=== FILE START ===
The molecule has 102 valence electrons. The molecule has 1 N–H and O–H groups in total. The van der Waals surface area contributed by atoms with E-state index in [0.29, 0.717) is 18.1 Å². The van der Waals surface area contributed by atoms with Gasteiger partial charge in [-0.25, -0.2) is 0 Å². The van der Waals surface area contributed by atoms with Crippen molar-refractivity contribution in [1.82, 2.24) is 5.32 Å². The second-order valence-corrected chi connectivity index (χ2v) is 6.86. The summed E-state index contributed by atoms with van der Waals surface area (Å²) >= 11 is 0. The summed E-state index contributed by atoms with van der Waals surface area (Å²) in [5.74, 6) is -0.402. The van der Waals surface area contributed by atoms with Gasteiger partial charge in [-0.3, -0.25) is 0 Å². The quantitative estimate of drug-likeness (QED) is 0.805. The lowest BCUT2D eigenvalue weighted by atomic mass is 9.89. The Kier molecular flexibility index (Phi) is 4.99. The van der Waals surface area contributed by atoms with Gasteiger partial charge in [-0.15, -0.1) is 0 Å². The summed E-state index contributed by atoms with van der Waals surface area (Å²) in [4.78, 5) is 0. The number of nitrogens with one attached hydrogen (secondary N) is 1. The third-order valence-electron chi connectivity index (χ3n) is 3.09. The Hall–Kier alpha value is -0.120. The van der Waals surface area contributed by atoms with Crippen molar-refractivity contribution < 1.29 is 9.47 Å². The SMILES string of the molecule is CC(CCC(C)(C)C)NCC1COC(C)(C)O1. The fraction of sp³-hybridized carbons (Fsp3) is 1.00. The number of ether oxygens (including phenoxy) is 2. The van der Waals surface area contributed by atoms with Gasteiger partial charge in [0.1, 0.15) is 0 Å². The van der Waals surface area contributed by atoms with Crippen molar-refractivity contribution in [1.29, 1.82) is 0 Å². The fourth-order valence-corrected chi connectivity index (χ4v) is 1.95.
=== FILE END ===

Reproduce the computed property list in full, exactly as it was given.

The molecule has 102 valence electrons. The molecule has 1 N–H and O–H groups in total. The van der Waals surface area contributed by atoms with E-state index in [0.29, 0.717) is 18.1 Å². The van der Waals surface area contributed by atoms with Gasteiger partial charge in [-0.25, -0.2) is 0 Å². The van der Waals surface area contributed by atoms with Crippen molar-refractivity contribution in [1.82, 2.24) is 5.32 Å². The second-order valence-corrected chi connectivity index (χ2v) is 6.86. The summed E-state index contributed by atoms with van der Waals surface area (Å²) >= 11 is 0. The summed E-state index contributed by atoms with van der Waals surface area (Å²) in [5.74, 6) is -0.402. The van der Waals surface area contributed by atoms with Gasteiger partial charge in [-0.3, -0.25) is 0 Å². The quantitative estimate of drug-likeness (QED) is 0.805. The lowest BCUT2D eigenvalue weighted by atomic mass is 9.89. The Kier molecular flexibility index (Phi) is 4.99. The van der Waals surface area contributed by atoms with Gasteiger partial charge in [-0.15, -0.1) is 0 Å². The summed E-state index contributed by atoms with van der Waals surface area (Å²) in [4.78, 5) is 0. The number of nitrogens with one attached hydrogen (secondary N) is 1. The third-order valence-electron chi connectivity index (χ3n) is 3.09. The Hall–Kier alpha value is -0.120. The van der Waals surface area contributed by atoms with Crippen molar-refractivity contribution < 1.29 is 9.47 Å². The SMILES string of the molecule is CC(CCC(C)(C)C)NCC1COC(C)(C)O1. The fraction of sp³-hybridized carbons (Fsp3) is 1.00. The number of ether oxygens (including phenoxy) is 2. The van der Waals surface area contributed by atoms with Gasteiger partial charge in [0.1, 0.15) is 0 Å². The van der Waals surface area contributed by atoms with Crippen molar-refractivity contribution in [1.29, 1.82) is 0 Å². The fourth-order valence-corrected chi connectivity index (χ4v) is 1.95.